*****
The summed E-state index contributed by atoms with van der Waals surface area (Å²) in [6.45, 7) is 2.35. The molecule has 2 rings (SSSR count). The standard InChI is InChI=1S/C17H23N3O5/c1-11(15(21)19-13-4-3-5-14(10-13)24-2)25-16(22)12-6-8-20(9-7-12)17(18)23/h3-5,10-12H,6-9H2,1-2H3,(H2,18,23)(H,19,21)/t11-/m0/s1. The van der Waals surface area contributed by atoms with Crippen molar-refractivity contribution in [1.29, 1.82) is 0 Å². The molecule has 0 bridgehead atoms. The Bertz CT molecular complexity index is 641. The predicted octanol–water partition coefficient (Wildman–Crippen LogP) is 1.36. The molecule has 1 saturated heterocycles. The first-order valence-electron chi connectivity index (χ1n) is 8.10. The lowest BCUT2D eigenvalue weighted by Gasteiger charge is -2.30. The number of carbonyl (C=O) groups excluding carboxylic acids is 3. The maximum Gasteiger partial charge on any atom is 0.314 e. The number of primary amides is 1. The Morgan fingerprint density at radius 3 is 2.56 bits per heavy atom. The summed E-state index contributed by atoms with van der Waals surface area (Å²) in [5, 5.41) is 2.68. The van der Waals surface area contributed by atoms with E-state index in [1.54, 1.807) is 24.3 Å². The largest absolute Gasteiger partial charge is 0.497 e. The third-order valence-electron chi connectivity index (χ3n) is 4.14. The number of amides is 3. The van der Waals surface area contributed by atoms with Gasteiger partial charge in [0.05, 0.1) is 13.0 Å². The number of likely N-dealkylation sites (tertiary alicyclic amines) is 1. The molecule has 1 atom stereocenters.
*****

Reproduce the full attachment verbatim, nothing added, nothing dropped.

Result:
The summed E-state index contributed by atoms with van der Waals surface area (Å²) in [6.45, 7) is 2.35. The molecule has 2 rings (SSSR count). The standard InChI is InChI=1S/C17H23N3O5/c1-11(15(21)19-13-4-3-5-14(10-13)24-2)25-16(22)12-6-8-20(9-7-12)17(18)23/h3-5,10-12H,6-9H2,1-2H3,(H2,18,23)(H,19,21)/t11-/m0/s1. The van der Waals surface area contributed by atoms with Crippen molar-refractivity contribution in [1.29, 1.82) is 0 Å². The molecule has 0 bridgehead atoms. The Bertz CT molecular complexity index is 641. The predicted octanol–water partition coefficient (Wildman–Crippen LogP) is 1.36. The molecule has 1 saturated heterocycles. The first-order valence-electron chi connectivity index (χ1n) is 8.10. The lowest BCUT2D eigenvalue weighted by Gasteiger charge is -2.30. The number of carbonyl (C=O) groups excluding carboxylic acids is 3. The maximum Gasteiger partial charge on any atom is 0.314 e. The number of primary amides is 1. The Morgan fingerprint density at radius 3 is 2.56 bits per heavy atom. The summed E-state index contributed by atoms with van der Waals surface area (Å²) in [5, 5.41) is 2.68. The van der Waals surface area contributed by atoms with E-state index in [1.54, 1.807) is 24.3 Å². The largest absolute Gasteiger partial charge is 0.497 e. The third-order valence-electron chi connectivity index (χ3n) is 4.14. The number of amides is 3. The van der Waals surface area contributed by atoms with Gasteiger partial charge in [0.05, 0.1) is 13.0 Å². The number of likely N-dealkylation sites (tertiary alicyclic amines) is 1. The molecule has 1 atom stereocenters.